Reading Habits

(This is a post probably most relevant to those who preach and teach in the church, but I think it likely that others will benefit as well.)

I’m often asked by people what I’m reading. It’s a hard question to answer, not because I don’t know what I’m reading (obviously), but because I fear a bit that throwing people into “what I’m reading” might not be completely helpful. Better, I think, to give people some idea of the habits underneath the particulars, and the convictions under those habits.

First, the convictions:

  • I have a conviction that all pastors, especially those who hold the office of teaching in any respect whatsoever (whether kids or adults, whether Sundays or Sunday schools) need to be lifelong learners. Your days of learning don’t begin and end with seminary or Bible college. They (should, anyway) precede and outlast it. Since the calling is to be a steward of what has been handed on to us, it ought to be a quest of yours to understand “what has been handed on” in ever-greater depth and complexity. Not doing so is irresponsible and reckless.
  • I have a conviction that such “lifelong learning” involves sitting at the feet of the “masters” of the faith as much and as often as you can. (More on that anon.)
  • I have a conviction that you should try to read as widely as possible–lots of different kinds of books representing different streams and different genres of literature.
  • I have a conviction that unless your daily habits reflect the above convictions, nothing of substance will happen. This has to be part of your LIFE. Daily.

So, then, the habits:

  • I put in at least an hour a day of good reading. Normally that occurs in the morning, before work. Sometimes in the evening. Often both.
  • I always have a few different “types” of books on my desk (or side table, or nightstand):
    • Always something “devotional.” Something to enrich my practice of the faith.
    • Always something “theological.” Something that challenges my thinking and causes me to stretch in my understanding of the Bible/theology/etc.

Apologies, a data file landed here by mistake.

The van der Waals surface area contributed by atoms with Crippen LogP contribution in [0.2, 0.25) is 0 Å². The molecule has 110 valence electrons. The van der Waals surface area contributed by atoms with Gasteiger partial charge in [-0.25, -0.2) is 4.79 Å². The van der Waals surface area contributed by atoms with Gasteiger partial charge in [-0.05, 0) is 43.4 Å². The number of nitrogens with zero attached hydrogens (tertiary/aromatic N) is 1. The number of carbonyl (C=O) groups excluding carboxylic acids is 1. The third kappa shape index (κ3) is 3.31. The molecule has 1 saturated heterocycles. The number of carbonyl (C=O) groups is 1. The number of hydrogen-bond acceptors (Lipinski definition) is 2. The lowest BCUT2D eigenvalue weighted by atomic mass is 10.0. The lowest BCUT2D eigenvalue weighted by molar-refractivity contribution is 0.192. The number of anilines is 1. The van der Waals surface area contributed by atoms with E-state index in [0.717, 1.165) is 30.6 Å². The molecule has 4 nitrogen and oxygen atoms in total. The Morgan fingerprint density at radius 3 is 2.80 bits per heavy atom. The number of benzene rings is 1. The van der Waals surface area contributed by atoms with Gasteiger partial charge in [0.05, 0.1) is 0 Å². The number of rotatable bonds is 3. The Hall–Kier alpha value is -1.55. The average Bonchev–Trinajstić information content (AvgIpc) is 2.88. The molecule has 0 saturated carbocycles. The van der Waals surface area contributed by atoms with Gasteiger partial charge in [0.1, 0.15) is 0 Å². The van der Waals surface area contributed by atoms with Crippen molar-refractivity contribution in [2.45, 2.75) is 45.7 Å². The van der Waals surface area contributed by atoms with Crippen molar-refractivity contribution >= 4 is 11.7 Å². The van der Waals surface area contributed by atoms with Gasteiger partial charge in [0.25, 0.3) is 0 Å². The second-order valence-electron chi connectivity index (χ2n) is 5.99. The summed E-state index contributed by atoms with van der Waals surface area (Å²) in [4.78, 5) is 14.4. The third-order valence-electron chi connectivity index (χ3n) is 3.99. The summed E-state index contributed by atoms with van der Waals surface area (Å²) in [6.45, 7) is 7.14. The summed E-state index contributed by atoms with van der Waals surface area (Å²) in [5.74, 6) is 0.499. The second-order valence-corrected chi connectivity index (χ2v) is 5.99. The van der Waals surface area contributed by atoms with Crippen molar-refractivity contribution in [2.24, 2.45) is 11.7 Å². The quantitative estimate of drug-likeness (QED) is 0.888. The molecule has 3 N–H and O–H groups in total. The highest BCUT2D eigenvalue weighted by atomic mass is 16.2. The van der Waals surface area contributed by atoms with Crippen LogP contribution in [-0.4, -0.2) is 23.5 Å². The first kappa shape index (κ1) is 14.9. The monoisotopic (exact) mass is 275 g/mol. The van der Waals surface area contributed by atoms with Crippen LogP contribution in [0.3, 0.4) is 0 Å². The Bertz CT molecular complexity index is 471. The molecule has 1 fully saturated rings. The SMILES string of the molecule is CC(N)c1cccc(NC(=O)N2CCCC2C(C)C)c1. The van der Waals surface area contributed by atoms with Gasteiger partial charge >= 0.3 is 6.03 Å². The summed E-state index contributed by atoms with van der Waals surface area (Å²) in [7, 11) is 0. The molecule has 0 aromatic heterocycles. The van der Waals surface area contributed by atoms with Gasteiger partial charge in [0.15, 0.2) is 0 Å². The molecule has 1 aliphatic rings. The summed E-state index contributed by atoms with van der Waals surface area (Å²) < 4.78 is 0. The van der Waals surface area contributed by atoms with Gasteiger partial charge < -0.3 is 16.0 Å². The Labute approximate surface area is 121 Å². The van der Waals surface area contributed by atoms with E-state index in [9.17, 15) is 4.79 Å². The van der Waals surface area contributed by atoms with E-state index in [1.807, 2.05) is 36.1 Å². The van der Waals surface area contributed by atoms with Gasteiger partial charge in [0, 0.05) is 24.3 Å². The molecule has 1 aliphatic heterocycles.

• Always something “historical.” Something that helps me come to a greater appreciation of where we’ve come from and where we’re going.
    • Always something “narrative.” Story. Story. Story. You can’t have enough good “story” in your life.
  • I always read “more old than new.” I realize that this can come off haughty, and is maybe a bit counterintuitive for an aspiring writer, BUT… I don’t have a lot of “spare time,” and so I want to use it wisely. Part of using it wisely involves devoting MOST of my reading time to books that have (or will) stand the test of time. Much of what is new is faddish. I don’t want faddishness to have any part of my thinking or ministry. I want deep roots. I want battle-tested ideas. I want knowledge that has stood the scrutiny of many different voices. I usually only read “new” if the book has come recommended or was written by someone I trust OR the book seems likely to make a significant splash. I want to know what’s in it. And I want to see how much and to what degree IT can stand up to the Great Tradition.

Hopefully that gives you some sense of how I think about this, and perhaps challenges and informs your own convictions and habits. What you read will be the “compost” that your written or spoken ministry will grow out of. So read wisely.

So… what am I chewing on right now?

  • Teresa of Avila: The Interior Castle. A classic. On the journey “inward” to union with God.
  • Dante: The Divine Comedy. This is my 2nd reading. One of my heroes, CS Lewis, loved Dante and owed much to him. The Comedy is both profound theology and beautiful poetry at once, and it’s cool to see some of the roots of Lewis’ ideas.
  • Barth: Church Dogmatics (IV, 1). I read his Romans commentary years ago and have always wanted to work through the Dogmatics. So I bought a set late last year and at the advice of a friend am beginning with Vol IV, Book 1, which sets out the doctrine of reconciliation
  • Tolkien: Lord of the Rings. I’m a nerd here. These are an annual read for me. I’m on Return of the King now. Next up in the “fiction” category will likely be something by Flannery O’Connor, whom I’ve never read but have heard great things about.

On the “historical” side, I recently finished up Alan Kreider’s marvelous Patient Ferment of the Early Church. Not sure what’s next up for me yet in that category, but I’m on kind of an early church kick and would love to stay there if I can. I’d love any suggestions you might have!

Oh, I should also mention that as my kids are getting older, reading AS A FAMILY is becoming a huge joy. If you don’t do it, you should. I read through Harry Potter with my two oldest boys recently, and now the entire family and me are reading The Chronicles of Narnia together after dinner or right before bed. It’s awesome. We’re having absolutely killer conversations about the life of faith and the nature of reality and all the good stuff…

Anyway. Surround yourself with great thinkers, beautiful words, and sturdy ideas. Your life will be better for it.

Peace,

Andrew

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